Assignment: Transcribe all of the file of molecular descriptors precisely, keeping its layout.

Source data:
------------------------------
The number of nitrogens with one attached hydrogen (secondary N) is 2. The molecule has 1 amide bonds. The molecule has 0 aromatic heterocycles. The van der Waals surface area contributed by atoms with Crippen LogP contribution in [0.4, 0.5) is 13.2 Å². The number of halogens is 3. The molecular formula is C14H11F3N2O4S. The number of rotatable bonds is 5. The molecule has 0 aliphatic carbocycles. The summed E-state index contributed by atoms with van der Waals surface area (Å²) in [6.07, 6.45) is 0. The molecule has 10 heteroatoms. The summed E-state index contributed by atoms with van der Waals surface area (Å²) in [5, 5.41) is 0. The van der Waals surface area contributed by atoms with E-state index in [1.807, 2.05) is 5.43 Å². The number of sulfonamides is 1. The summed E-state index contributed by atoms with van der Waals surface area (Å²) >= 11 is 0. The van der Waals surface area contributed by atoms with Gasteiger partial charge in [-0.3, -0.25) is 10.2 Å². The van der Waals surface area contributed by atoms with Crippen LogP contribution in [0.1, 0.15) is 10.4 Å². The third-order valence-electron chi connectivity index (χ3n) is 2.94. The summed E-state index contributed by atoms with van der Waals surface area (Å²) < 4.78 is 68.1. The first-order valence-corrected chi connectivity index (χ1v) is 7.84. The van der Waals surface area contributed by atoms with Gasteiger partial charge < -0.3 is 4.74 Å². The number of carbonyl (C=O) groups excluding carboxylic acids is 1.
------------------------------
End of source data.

The number of nitrogens with one attached hydrogen (secondary N) is 2. The molecule has 1 amide bonds. The molecule has 0 aromatic heterocycles. The van der Waals surface area contributed by atoms with Crippen LogP contribution in [0.4, 0.5) is 13.2 Å². The number of halogens is 3. The molecular formula is C14H11F3N2O4S. The number of rotatable bonds is 5. The molecule has 0 aliphatic carbocycles. The summed E-state index contributed by atoms with van der Waals surface area (Å²) in [6.07, 6.45) is 0. The molecule has 10 heteroatoms. The summed E-state index contributed by atoms with van der Waals surface area (Å²) in [5, 5.41) is 0. The van der Waals surface area contributed by atoms with E-state index in [1.807, 2.05) is 5.43 Å². The number of sulfonamides is 1. The summed E-state index contributed by atoms with van der Waals surface area (Å²) >= 11 is 0. The van der Waals surface area contributed by atoms with Gasteiger partial charge in [-0.3, -0.25) is 10.2 Å². The van der Waals surface area contributed by atoms with Crippen LogP contribution in [0.1, 0.15) is 10.4 Å². The third-order valence-electron chi connectivity index (χ3n) is 2.94. The summed E-state index contributed by atoms with van der Waals surface area (Å²) < 4.78 is 68.1. The first-order valence-corrected chi connectivity index (χ1v) is 7.84. The van der Waals surface area contributed by atoms with Gasteiger partial charge < -0.3 is 4.74 Å². The number of carbonyl (C=O) groups excluding carboxylic acids is 1.